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Erik Swoope Continues Development With First-Career Touchdown

Intro: At this time three years ago, Erik Swoope was a forward on the University of Miami’s basketball team, having never played organized football. On Sunday, he scored his first-career touchdown in the NFL in the Colts’ critical win over the Minnesota Vikings.


MINNEAPOLIS — Mo Alie-Cox's journey of basketball player-turned NFL tight end has been told many times, but it bears repeating after his earning a major milestone in his football career on Sunday in the Indianapolis Colts' critical victory over the Minnesota Vikings.

Just three years ago Sunday, Swoope was a senior forward on the University of Miami's basketball team, having never played a down of organized football in his life.

But Colts general manager Ryan Grigson and his staff saw something in the 6-foot-5 Swoope that convinced them to bring him on the Indianapolis offseason roster in May 2014 as a project at the tight end position, a la Antonio Gates or Jimmy Graham.

Since that time, Swoope has not only put on almost 40 pounds of muscle on his body, but he's had to start learning the nuances of football, as well as playing the tight end position, from scratch.

He's hit several smaller, but still significant, milestones since that point, playing in his first NFL preseason game that August and making his first professional catch in the Colts' third preseason game against the New Orleans Saints; signing to the Colts' practice squad in September 2014; being re-signed the following offseason; spending most of the 2015 season on the practice squad once again; and then being signed to the team's active roster for its Week 17 game against the Tennessee Titans, in which he would make his NFL debut.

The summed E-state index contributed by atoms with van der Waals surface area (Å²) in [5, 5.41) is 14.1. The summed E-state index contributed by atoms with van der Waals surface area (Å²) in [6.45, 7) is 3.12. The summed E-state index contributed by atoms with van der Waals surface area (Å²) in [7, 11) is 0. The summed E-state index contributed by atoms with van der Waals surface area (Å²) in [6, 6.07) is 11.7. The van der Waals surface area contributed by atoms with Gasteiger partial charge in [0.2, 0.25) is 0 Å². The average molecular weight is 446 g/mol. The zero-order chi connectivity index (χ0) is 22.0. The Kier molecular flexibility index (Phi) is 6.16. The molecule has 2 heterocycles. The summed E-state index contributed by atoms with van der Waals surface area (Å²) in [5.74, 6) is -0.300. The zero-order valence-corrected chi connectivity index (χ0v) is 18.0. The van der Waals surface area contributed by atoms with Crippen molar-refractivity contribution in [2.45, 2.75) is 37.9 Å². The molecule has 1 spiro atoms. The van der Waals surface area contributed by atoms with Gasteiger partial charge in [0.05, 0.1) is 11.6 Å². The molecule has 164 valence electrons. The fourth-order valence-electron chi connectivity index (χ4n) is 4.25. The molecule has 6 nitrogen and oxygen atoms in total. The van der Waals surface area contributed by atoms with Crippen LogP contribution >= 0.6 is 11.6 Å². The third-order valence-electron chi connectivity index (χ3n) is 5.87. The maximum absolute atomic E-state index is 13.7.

But 2016 has been a year of rapid improvement, and major milestones, for the 24-year-old Lake Elsinore, Calif., native.

With the No. 3 tight end spot open for the Colts heading into the offseason, Swoope worked harder than ever to entrench himself in the team's offense, and by Week 1, he had earned the job. He even earned his first-career start Week 2 against the Denver Broncos, and by Week 6, he had made his first regular-season reception.

And, on Sunday, with his team needing him the most as it fights for the possibility of a late-season playoff push, Swoope was able to answer the call.

With 7:16 remaining in the second quarter Sunday against the Vikings at U.S. Bank Stadium, Swoope's 27-yard touchdown catch from quarterback Andrew Luck, the first time Swoope had ever found the end zone in his football career, gave the Colts a 17-0 lead.

It was a play that confirmed Indianapolis' foot was firmly on the gas pedal.

The team would use that wave the rest of the way, dominating the host Vikings, 34-6, and staying alive in the playoff hunt.

"First touchdown of my life," Swoope told the Colts' Matt Taylor as he walked off the field Sunday. "I wish I could explain it."

The play was the culmination of an impressive nine-play, 92-yard drive that took 5:39 off the clock.

After getting into Minnesota territory with a five-yard Frank Gore run, Luck looked Swoope's way for a 16-yard reception to the Vikings' 27.

Then, on 1st and 10, Luck dropped back and read the defense — and Swoope ran the perfect route — and lofted a pass down the left side of the field, right over the head of Vikings linebacker Chad Greenway and into the waiting hands of Swoope at the 5-yard line. He secured the catch and dove into the end zone, and was immediately embraced by fellow tight end Dwayne Allen.

"It was a great call, and I'm just thankful that 12 looked my way," Swoope said. "The coverage was perfect and I just tried to do something with it."

In all, Swoope had three catches for 50 yards and that touchdown on Sunday, and the Colts would go on to earn the much-needed victory.

For the season, Swoope has caught 13 passes for 230 yards — an average of 17.7 yards per catch — and he has also been a constant of the team's special teams units, as his six special teams tackles rank sixth on the team.

Swoope said he's enjoyed the learning process every step of the way as he tries to mold himself into an NFL tight end. Sunday's game was just the latest, albeit major, chapter in his story.

"Every game I've learned a little bit of something about myself and about this game, and it's just been making more sense," Swoope said. "To the guys in the tight ends room — Coach Hos (Jim Hostler), Dwayne (Allen), Jack (Doyle) — they've been so hopeful, so yeah, everything's starting to click."

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